Looking at successful minority policies elsewhere, one can see that the best course of action to protect minority languages is to try to avoid any resettlement of the country’s ethnic majority there, and if such settlement is really felt unavoidable, then schooling in the local language must be mandatory. After many decades of case studies in this worldwide, one must assume that Moscow is perfectly aware of this, and has chosen to take these steps regardless of the potential effect on minority regions.

  10. Regarding Mari El, situation there is incomparable to Chuvashia. The Maris have been a minority in the region for eight decades, they speak two mutually unintelligible languages – Meadow Mari and Hill Mari and they form very small minority in the capital of Yoshkar-Ola.

    The trend towards decline of use of both Mari languages appears to be irreversible. It was delayed by Soviet nationalities policy for long enough anyways.

  11. I think you should change your assumptions about realities on the ground in Russia’s Volga republics since you appear to confuse them with republics of North Caucasus.

    There is no underlying ethnic conflict between ethnic Russians and titular nationalities and never existed. In traditionally Russian Orthodox republics of Chuvashia, Komi, Udmurtia, Mari El and Mordovia, titular nationalities have Russian names and surnames, speak fluent Russian and are generally indistinguishable from ethnic Russians.

    That’s the reason behind the “outflow of ethnic Chuvash” you mentioned. Since there are no actual ethnic or cultural barriers, the Chuvash do move into more prosperous regions instantly assimilating into Russian society.

    From political point of view, Chuvash republic has no conflict with the Moscow, though previous Chuvash leader sometimes clashed with President Yeltsin in 1990s. It is pretty much an ordinary Russian region these days, with leader of the republic appointed from Moscow.

    There is no real political opposition and certainly no ethnic Chuvash one.

    The only potential flashpoint in Chuvashia as in other Volga republics is a spread of Wahhabi Islamic extremism among Muslim minorities (in Chuvashia, it’s mostly Tatars).

    Hopefully, it can and will be contained.

  12. I hear that Russian authorities are wary of promoting local languages in the regions. They see it as a slippery slope to the rise of nationalism.

  13. for several million Central Asian gastarbeiters.
    With respect, may I query the use of the word ‘gastarbeiters’ in this context.
    It may have lost its perjorative meaning in Germany or South European Slavic countries, but in Russia it has, I understand, a strongly xenophobic, racist flavour.

  14. SFReader, all my views on Chuvash (as well other Volga languages and their speakers) are based on realities on the ground. I have travelled to Chuvashia a number of times for fieldwork or simply for leisure. With regard to Chuvashia and Mari El, you yourself might benefit from more time spent among the non-Russians there.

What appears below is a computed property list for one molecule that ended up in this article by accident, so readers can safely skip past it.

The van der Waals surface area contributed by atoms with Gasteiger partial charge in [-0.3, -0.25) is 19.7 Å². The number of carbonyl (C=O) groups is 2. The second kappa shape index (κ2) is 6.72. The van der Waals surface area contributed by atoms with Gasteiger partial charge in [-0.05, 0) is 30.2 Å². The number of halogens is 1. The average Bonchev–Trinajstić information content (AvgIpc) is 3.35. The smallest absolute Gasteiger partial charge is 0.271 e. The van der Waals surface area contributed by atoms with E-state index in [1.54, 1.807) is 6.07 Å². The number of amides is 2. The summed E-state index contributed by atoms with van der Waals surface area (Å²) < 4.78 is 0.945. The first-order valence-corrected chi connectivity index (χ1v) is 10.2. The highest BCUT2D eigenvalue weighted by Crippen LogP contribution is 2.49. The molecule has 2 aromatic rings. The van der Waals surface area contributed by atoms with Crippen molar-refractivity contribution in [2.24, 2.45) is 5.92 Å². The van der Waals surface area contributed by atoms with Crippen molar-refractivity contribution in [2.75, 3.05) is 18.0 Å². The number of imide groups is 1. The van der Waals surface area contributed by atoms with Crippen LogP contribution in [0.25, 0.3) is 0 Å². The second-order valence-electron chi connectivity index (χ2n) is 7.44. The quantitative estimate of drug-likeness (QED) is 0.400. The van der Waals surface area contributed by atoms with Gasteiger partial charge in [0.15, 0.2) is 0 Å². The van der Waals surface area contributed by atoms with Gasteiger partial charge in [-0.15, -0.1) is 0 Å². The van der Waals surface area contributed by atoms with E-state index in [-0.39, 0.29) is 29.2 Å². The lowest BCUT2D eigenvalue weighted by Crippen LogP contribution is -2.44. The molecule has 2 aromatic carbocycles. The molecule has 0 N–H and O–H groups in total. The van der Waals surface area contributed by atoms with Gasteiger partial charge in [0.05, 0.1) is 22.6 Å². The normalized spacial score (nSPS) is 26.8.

“There is no underlying ethnic conflict between ethnic Russians and titular nationalities and never existed.”

    Oh, there certainly is conflict. In Chuvash-speaking circles, once people trust you, complaints about the Russian language and that majority of local Russians who refuse to respect Chuvash is frequent. A reduction in the amount of ethnic Russians in the republic is very much desired.

    “It is pretty much an ordinary Russian region these days, with leader of the republic appointed from Moscow.”

    You don’t think the fact that it seems to outsiders an “ordinary Russian region” has anything to do with the fact that republic heads are now appointed by Moscow and are instructed to minimize any divergence from the mainstream?

  15. My theory is much simpler. For ideological reasons, Soviet government maintained expensive policy of supporting minority languages and cultures.

    These ideological reasons are now removed and the old policy went away (though local authorities do continue to support local languages to the extent of their limited resources).

    And we are now seeing the result.

    Why publish a book in a small minority language if publication in Russian gives you a market of 200 million potential readers?

    Why bother learning to read fluently your native minority language if concentrating on improving your Russian reading skills gives you much better education prospects?

    Etc, etc.

    As for rise of ethnic nationalism, I think it’s largely dead as a credible threat to Russia’s unity.

    These days, what worries the Kremlin is rise of Islamic extremism. And Islamic extremists don’t care about local languages or cultures either.

    In fact, most of their propaganda clips on Youtube uses Russian language

  16. I only passed through these regions and haven’t lived there for extended time, but I do have ethnic Chuvash friends from Cheboksary and they tell me exactly same thing – there is no ethnic conflict and never was and that Chuvash and Russians are virtually indistinguishable.

    Regarding to “Chuvash-speaking circles” you mentioned, you probably met nationalistic fringe elements which don’t represent majority of Chuvash people.

    If they express desire to ethnically cleanse Chuvashia from its Russian minority, they certainly must be extremists of some sort.

  17. -gastarbeiters

    Is it now considered an offensive term? I had no idea!

  18. —republic heads are now appointed by Moscow

    Vladimir Putin won Russian Presidential elections of 2012 in Chuvash republic with 57,93% of the vote. Communist party leader Gennady Zyuganov received 20,58% of the vote in Chuvashia and the liberal, pro-Western candidate Prokhorov came third with only 5,52%.